o'clock to-day. We have been delayed in consequence of bad roads. Many of the wagons are smashed to pieces, and hundreds of shoes torn from feet of our animals. Will keep you constantly advised from Rossville. I have no cavalry. If there is any at Chattanooga, send me at least a regiment to enable me to picket and watch the roads, as ordered in General Garfield's dispatch.
7.10 a. m.
P. S.-The head of General Steedman's column is now here.
HEADQUARTERS RESERVE CORPS, Rossville, Ga., September 14, 1863.
Assistant Adjutant-General, Department Headquarters:
COLONEL: The firing heard in this vicinity this afternoon was McCook's men emptying their guns. I case I move from this point General Wagner will be promptly notified. Please keep me fully advised of all that comes within your notice in relation to the different corps movements.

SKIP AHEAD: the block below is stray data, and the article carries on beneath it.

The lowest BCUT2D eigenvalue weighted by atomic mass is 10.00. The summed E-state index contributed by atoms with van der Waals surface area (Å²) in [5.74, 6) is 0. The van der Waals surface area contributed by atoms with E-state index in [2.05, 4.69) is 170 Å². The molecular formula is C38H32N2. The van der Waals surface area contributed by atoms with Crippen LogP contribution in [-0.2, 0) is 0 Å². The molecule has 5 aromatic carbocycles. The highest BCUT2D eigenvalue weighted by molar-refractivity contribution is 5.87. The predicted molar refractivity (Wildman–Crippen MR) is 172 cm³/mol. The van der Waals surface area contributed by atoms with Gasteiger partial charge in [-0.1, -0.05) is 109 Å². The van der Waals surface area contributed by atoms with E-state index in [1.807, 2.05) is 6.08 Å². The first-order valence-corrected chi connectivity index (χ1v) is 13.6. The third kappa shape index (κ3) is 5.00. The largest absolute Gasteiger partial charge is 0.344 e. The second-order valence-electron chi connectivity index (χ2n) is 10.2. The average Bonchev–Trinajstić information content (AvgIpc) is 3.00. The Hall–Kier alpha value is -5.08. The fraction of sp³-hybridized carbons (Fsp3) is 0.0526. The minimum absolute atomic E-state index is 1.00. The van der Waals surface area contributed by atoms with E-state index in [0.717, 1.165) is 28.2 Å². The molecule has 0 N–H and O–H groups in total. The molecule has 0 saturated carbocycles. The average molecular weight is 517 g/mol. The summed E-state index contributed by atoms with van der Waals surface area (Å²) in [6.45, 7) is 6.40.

HEADQUARTERS DEPARTMENT OF THE CUMBERLAND, Chattanooga, September 14, 1863-1.30 p. m.
Major General G. GRANGER:
GENERAL: Your dispatch from Lookout Creek this a. m. was duly received. There is no cavalry at this post which can be sent to you but one battalion you left here to do vedette and patrol duty. The copy of your dispatch of 12.50 to General Crittenden has just arrived. The last advises received from him indicate no force of the enemy except a few cavalry pickets or scouts within 6 miles of him in any direction. I have no news from the general commanding as yet.
Very respectfully, your obedient servant,
Lieutenant-Colonel and Assistant Adjutant-General.
TULLAHOMA, September 14, 1863-6 p. m.
Captain S. B. MOE,
About 400 rebels took Winchester, robbed it, and left for Fayetteville, closely pursued by our cavalry this afternoon.